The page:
More over-55s using equity release but amounts accessed down

The number of over-55s accessing the wealth in their property via equity release increased in the first quarter of 2020, but they took out more modest sums than previously, new data published by Key has revealed.

Compared to this time last year, the equity release adviser said that plan sales had increased by 6%, up from 11,190 to 11,881, while the amount release actually fell by 3.8% – from £839.6m to £805.2m.

Key suggested its recorded changes were in part fuelled by the increase in the sales of drawdown plans – 72% in the first quarter of 2020 against 66% in the first quarter of 2019 – which it said provides additional flexibility by allowing homeowners to ring fence part of their release for future use. 

The total of reserved drawdown rose from £349.1m in the first quarter last year to just over £390m this quarter, leaving the market value almost unchanged at £1.2bn – having sat at £1.19bn twelve months ago. 

Key CEO, Will Hale, commented: “Following a year of political and economic uncertainty the equity release market started well in 2020 and has proved remarkably resilient given the unprecedented circumstances the UK and the world finds itself in.

“Consumers are more cautious and while we are finding an increased number of people using equity release, they are taking out less and using more drawdown products to help future proof their later life finances whilst mitigating the impact of roll-up interest.”

In its new look Market Monitor, Key also revealed that 37% of all equity released is used to repay debt and 21% is used for gifting, with just 8% being spent on holidays and 17% on age proofing customers’ homes or gardens.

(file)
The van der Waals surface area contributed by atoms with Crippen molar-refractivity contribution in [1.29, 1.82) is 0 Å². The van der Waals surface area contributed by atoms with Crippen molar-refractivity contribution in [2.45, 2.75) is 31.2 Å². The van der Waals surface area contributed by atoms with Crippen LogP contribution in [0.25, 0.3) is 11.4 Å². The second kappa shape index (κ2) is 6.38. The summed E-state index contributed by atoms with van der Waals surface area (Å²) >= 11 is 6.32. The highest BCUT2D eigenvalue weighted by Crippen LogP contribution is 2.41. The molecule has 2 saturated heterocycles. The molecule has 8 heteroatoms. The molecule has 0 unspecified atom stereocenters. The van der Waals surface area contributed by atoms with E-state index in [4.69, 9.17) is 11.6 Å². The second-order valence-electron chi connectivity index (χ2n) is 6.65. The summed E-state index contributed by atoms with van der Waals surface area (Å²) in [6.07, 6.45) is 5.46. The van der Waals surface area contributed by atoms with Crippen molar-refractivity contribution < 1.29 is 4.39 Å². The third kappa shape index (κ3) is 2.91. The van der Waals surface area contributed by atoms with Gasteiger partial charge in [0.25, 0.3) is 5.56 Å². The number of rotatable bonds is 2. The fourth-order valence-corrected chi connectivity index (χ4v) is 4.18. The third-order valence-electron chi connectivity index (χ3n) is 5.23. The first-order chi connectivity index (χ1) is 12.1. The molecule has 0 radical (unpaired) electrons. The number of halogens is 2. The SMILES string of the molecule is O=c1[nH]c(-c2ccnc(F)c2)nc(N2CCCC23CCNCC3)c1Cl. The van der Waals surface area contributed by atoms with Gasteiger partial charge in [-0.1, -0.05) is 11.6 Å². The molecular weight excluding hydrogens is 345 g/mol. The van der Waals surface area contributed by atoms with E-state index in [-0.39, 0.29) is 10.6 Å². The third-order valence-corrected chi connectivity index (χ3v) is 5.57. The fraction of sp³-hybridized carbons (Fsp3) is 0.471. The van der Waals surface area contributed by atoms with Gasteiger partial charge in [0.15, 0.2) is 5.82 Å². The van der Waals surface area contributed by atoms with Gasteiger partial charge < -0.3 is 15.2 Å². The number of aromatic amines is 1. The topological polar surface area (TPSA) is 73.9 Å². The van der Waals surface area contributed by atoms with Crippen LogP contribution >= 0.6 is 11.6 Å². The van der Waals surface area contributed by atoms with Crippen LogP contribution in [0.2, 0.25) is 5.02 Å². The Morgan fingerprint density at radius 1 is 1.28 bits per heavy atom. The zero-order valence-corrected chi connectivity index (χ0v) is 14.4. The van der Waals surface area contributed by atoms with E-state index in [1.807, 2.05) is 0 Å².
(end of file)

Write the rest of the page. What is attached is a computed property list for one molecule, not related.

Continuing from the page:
Furthermore, the research showed over a third (37%) of the proceeds of equity release is used to repay debt – with mortgages (65%), credit cards (16%) and loans (11%) the most common type of borrowing.

Key also suggested those who choose equity release as an option to either repay an outstanding residential or interest only mortgage repay just over £51,000, while those who settle credit cards (£12,186) and loans (£11,856) use more modest amounts.
Hale added: “Our new analysis of the driving force behind equity release decisions suggest that this is a multi-use product driven often by need rather than aspiration with substantially more of the proceeds being spent on debt repayment and helping family members than holidays.

“While in an ideal world, everyone would enter retirement debt free, equity release provides those who are not that lucky with real options – supported by a robust specialist advice process that is designed to help people make the right choices for their individual circumstances.”

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